Confidence at work is absolutely essential. More than 60% of employers list confidence as one of the top traits they are looking for in new hires, and according to a recent survey of 2,000 British women, 48% believe that it is a lack of confidence that holds them back in their careers. These women surmised that if they didn’t have these career issues, they would be two to five years farther ahead in their careers.
So how do you boost your professional confidence? How do you achieve that intangible trait that may be just as important as what's on your resume? How do you act like a grownup when you feel like a kid playing dress up in your business casual attire? We've got some ideas.
1. Start taking notes on what you do well
Create your own brag list. This sounds obnoxious but it really isn't. Every time you head a project or receive praise, take note of it. That way when you go in to ask for a raise or promotion, you have a clear record to refer to. It will remind others of your achievements, and help you to recall the contributions you're making.
2. Work on your body language
If you haven't watched Harvard Business School Professor Amy Cuddy's brilliant TED Talk on body language, you're missing out on a wealth of information. I saw Cuddy speak at a Marie Claire Power Luncheon earlier this year, and she talked about how female students at Harvard Business School look just as good on paper as their male classmates when they enter the school, but they begin to come off as weaker as the year progresses — the men simply come off as more powerful while the women do not. She could see female students literally condense their bodies and make themselves smaller during class, and this behavior continues into the workplace. Cuddy sees this kind of body language amongst very powerful women who are often surrounded by men. Women tend to condense when they have power in a domain where they are not supposed to and that is how their body responds (for an example, look at any picture of Kristen Stewart on the red carpet or doing a talk show.)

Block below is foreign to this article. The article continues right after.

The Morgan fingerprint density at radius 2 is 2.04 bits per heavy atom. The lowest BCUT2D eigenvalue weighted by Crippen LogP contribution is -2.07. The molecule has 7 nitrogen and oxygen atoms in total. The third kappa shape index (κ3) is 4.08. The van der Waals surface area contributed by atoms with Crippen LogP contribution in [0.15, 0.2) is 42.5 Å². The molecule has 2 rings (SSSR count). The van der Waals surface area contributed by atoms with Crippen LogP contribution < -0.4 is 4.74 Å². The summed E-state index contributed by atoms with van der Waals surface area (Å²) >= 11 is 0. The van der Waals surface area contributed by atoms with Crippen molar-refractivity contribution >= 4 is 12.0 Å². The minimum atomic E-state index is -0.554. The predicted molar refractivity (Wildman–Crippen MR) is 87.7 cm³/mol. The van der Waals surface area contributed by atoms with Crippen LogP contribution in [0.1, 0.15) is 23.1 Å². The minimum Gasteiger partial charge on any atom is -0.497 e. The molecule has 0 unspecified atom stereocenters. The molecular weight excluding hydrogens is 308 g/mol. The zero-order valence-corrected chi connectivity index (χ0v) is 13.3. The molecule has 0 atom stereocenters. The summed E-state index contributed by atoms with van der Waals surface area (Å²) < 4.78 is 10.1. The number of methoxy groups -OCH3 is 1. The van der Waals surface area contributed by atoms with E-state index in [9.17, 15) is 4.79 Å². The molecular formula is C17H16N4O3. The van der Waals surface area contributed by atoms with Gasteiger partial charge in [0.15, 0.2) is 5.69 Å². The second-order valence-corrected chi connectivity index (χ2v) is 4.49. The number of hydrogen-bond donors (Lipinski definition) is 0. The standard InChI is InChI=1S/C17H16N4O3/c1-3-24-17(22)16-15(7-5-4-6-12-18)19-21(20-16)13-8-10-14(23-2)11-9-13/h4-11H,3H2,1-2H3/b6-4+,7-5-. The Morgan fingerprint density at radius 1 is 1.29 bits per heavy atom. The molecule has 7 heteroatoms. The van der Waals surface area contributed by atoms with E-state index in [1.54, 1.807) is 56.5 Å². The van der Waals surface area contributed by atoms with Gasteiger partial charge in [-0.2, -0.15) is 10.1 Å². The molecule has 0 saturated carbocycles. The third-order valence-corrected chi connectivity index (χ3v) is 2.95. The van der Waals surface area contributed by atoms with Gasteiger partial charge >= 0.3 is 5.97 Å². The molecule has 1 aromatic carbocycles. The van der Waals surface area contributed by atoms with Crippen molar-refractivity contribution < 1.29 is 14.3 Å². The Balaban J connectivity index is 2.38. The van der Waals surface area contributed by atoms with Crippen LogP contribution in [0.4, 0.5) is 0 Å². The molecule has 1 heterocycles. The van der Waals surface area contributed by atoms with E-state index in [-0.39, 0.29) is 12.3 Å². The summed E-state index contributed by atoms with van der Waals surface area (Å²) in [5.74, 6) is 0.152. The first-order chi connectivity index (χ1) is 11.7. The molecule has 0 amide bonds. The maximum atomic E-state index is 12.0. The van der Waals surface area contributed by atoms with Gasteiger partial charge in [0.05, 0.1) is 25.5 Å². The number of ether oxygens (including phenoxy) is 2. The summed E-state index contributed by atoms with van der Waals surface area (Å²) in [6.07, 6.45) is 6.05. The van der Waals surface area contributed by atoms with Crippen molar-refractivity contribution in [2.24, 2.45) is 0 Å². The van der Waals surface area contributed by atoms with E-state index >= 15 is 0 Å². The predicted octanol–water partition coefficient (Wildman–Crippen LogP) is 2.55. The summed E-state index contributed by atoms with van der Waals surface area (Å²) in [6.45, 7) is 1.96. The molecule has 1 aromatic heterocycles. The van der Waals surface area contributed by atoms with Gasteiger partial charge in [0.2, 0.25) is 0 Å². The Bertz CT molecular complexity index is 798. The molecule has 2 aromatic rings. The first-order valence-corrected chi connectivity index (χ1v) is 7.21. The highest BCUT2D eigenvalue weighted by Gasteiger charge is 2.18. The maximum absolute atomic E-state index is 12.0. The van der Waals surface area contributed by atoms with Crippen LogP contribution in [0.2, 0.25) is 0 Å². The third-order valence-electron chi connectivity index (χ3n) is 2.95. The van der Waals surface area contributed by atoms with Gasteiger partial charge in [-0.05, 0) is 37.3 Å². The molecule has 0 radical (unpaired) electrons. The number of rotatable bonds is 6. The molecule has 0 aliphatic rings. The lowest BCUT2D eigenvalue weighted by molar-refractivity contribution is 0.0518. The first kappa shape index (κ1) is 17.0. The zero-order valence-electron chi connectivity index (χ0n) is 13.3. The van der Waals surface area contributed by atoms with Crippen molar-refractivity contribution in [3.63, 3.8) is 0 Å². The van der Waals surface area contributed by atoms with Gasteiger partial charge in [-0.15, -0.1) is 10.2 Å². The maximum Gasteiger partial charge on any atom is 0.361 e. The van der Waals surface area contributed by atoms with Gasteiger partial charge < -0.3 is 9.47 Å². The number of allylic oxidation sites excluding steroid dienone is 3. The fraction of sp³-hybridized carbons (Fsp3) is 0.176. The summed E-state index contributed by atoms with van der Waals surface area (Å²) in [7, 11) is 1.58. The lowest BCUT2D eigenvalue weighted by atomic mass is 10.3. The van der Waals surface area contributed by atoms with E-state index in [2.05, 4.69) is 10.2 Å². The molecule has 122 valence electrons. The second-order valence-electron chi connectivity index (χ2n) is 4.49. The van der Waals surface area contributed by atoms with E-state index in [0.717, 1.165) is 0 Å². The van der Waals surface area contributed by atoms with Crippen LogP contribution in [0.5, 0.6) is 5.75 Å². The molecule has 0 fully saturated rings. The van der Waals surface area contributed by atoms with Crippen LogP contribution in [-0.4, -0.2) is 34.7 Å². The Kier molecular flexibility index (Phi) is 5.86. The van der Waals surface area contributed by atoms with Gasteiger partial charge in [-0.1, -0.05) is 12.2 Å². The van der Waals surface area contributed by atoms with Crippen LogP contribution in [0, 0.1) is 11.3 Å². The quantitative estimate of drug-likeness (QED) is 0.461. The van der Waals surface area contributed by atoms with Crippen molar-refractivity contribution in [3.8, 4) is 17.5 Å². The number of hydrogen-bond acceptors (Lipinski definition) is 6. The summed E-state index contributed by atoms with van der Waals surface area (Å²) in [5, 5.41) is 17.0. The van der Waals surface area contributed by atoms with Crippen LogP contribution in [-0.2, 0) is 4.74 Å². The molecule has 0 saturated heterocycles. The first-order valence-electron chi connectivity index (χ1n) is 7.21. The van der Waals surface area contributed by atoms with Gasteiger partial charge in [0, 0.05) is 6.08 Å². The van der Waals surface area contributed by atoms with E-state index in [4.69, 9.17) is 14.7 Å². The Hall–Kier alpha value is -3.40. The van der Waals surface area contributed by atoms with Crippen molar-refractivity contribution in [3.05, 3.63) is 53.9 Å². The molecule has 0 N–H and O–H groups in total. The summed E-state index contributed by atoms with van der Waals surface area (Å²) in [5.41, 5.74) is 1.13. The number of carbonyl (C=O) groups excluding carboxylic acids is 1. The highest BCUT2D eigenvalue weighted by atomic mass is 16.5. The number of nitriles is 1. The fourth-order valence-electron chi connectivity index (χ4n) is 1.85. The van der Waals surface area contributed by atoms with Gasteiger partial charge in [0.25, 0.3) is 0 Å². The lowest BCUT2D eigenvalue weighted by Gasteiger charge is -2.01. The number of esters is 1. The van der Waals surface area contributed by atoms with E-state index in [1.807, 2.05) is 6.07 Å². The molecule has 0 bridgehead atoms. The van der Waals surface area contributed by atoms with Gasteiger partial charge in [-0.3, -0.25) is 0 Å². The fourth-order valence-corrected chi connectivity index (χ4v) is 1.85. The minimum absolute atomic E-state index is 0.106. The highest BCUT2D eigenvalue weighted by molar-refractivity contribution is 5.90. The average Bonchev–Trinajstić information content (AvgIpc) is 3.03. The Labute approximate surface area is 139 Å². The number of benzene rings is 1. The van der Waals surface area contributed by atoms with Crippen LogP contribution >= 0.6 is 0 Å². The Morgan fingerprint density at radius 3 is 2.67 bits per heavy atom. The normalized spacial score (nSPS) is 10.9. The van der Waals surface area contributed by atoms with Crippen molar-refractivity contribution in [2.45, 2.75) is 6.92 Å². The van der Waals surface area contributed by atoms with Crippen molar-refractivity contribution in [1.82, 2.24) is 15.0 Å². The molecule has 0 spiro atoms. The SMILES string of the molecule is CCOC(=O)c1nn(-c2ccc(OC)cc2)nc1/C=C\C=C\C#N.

But Cuddy has found that even the simplest tweaks to body language can alter your physiology and help you approach a situation differently. Power poses include putting your hands on your hips (known as The Wonder Woman pose), standing with your legs spread apart a bit, or just adjusting your body so that it takes up more room at a table. When in doubt, just move like Beyonce.
3. Look the part
That old adage "dress for the job you want, not the one you have" is true. Always dress up — looking better gives you more confidence. LinkedIn's Career Expert Nicole Williams, the bestselling author of Girl on Top: Your Guide to Turning Dating Rules into Career Success, believes that a professional blowout can literally give you a boost of confidence. “The better you feel, the more likely you are to feel confident and fearless.” Williams says. Clothing that makes you feel confident is like your armor before charging into battle.
4. Ask for feedback
When you really care about doing better you need to learn as much as possible. By asking for feedback, it shows that you really care. Plus, if you ask you will cut down on the stress of worrying whether you are doing something right or not.
5. Celebrate your victories
When you achieve something, celebrate — whether it's by cooking a delicious meal, buying something you've had your eye on, or spending a night out with friends. Rewarding yourself will help you remember how good this feeling is, and you'll be motivated to feel that way again and again.
6. Fake it
It has now been scientifically proven that you can literally fake it 'til you make it. New research suggests that imitating confidence can both trick people into thinking you're actually confident, AND lead in turn to actual confidence and competence. So even when you are scared sh*tless, smile, stand up straight and convince everyone you are an expert and who meant to spill coffee all over her blouse.